# Does an equivalence relation on a group play well with the group operation, provided that the equivalence class of the identity is a normal subgroup?

Given an equivalence relation $$\sim$$ on a group $$G$$, such that $$a \sim a' \ \text{ and } \ b \sim b' \ \Longrightarrow \ ab \sim a'b' \ ,$$ the equivalence class $$[e_G]$$ of the identity is a normal subgroup of $$G$$. Moreover, $$a \sim b$$ if and only if $$ab^{-1} \in [e_G]$$. Furthermore, this way we can define an equivalence relation $$\sim_H$$, which "plays nicely" with the group operation, for any normal subgroup $$H$$.

I am curious whether the converse statement is true: if an equivalence relation on a group $$G$$ is such that $$[e_G]$$ is a normal of subgroup of $$G$$, then $$a \sim a' \ \text{ and } \ b \sim b' \ \Longrightarrow \ ab \sim a'b' \ ?$$ If not, provide a counterexample. I have spent considerable amount of time thinking about the statement and I think it is false.

No, the converse need not hold.

Let $$G$$ be the Klein $$4$$-group, $$G=\langle x,y\mid x^2=y^2=1, xy=yx\rangle$$. Let $$\sim$$ be the following equivalence relation: $$\sim = \{ (1,1), (x,x), (x,y), (y,x), (y,y), (xy,xy)\}.$$ Then the equivalence class of $$1$$ is just $$\{1\}$$, which is of course a normal subgroup of $$G$$. However, even though $$x\sim x$$ and $$x\sim y$$, we do not have $$1=xx\sim xy$$.

(In fact, any group other than the trivial one and the cyclic group of order $$2$$ will yield a counterexample: if $$G$$ contains an element different from its inverse, say $$x$$, then take the equivalence relation that makes $$x\sim x^{-1}$$, but all other elements just equivalent to themselves. Then $$x\sim x$$ and $$x\sim x^{-1}$$, but $$xx\not\sim xx^{-1}$$, since $$x^2\neq 1$$; yet the equivalence class of $$1$$ is just $$\{1\}$$. If all nontrivial elements are of order $$2$$, and there are at least two of them, $$x\neq y$$, then as above make every element equivalent to itself and $$x\sim y$$; then $$xx\not\sim xy$$, even though $$x\sim x$$ and $$x\sim y$$.)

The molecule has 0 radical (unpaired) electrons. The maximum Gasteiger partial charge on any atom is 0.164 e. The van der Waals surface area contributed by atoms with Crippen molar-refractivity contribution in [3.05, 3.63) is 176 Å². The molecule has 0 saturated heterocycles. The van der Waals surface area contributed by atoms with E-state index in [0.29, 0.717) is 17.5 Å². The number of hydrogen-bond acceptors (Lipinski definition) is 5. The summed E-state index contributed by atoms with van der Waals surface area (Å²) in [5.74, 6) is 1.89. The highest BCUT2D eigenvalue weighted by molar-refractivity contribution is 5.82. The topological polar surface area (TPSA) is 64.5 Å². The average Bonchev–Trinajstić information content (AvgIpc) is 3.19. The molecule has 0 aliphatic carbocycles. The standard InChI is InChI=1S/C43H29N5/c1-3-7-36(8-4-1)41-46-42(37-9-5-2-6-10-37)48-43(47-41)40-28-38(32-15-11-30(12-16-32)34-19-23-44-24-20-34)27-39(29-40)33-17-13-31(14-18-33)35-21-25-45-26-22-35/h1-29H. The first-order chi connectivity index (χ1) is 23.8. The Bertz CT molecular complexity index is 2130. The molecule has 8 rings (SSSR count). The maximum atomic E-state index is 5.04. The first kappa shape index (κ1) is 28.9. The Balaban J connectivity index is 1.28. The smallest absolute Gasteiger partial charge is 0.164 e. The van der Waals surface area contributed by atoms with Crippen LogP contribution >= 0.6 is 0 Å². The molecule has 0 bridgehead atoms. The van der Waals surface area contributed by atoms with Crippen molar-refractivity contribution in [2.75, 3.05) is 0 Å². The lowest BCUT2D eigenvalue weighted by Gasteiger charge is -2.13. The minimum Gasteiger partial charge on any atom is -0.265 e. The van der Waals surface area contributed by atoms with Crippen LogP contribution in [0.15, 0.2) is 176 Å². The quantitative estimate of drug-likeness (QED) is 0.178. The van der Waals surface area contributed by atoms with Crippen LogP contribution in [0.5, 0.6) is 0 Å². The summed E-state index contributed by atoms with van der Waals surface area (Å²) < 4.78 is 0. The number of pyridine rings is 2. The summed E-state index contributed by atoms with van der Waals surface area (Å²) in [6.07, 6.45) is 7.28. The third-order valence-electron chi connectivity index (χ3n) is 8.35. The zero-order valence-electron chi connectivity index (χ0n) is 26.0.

What you want is a congruence. An equivalence relation on $$G$$ will satisfy that $$a\sim a'$$ and $$b\sim b'$$ imply $$ab\sim a'b'$$ if and only if it is a subsemigroup of $$G\times G$$, viewed as a subset. There is an expansive discussion of this in this answer. See in particular the material between the first and second horizontal lines.

• Thank you so much! Great answer! Indeed, consider cyclic group of order 3, $\{0, 1, 2\}$ and an equivalence relation on it corresponding to the partition $\{ \{0\}, \{1, 2\} \}$. Then $1 \sim 2$, but $1+1 = 2$ is not equivalent to $1+2 = 0$. Dec 9, 2022 at 20:39
• @Yerbolat: Yes, that is the situation in the parenthetical comment, since $2$ is the inverse of $1$. Dec 9, 2022 at 20:40

An equivalence relation $$∼$$ on $$G$$ satisfying the condition $$\text{a ∼ a' and b ∼ b'} \implies ab ∼ a' b' \qquad \text{for all a, a', b, b' ∈ G}$$ is called a congruence relation on $$G$$. Given a congruence relation $$∼$$ on $$G$$, the equivalence class of $$e_G$$ with respect to $$∼$$ is a normal subgroup $$N$$ of $$G$$, and the equivalence classes with respect to $$∼$$ are precisely the cosets with respect to $$N$$.

We can construct counterexamples to your question as follows: Let $$G$$ be any non-simple group. This means that $$G$$ admits a normal subgroup $$N$$ that is neither trivial nor all of $$G$$. Let $$∼$$ be the equivalence relation on $$G$$ corresponding to the partition $$G = N ∪ \bigcup_{g \notin N} \{ g \} \,.$$ In other words, all elements of $$N$$ are equivalent with respect to $$∼$$, and every element outside of $$N$$ is equivalent to only itself.

The equivalence class of $$e_G$$ with respect to $$∼$$ is $$N$$, which is a normal subgroup of $$G$$. But no other equivalence class of $$∼$$ is a coset with respect to $$N$$, because $$N$$ is non-trivial. Such a non-coset equivalence class exists because $$N$$ is a proper subgroup of $$G$$. The equivalence relation $$∼$$ is thus not a congruence relation.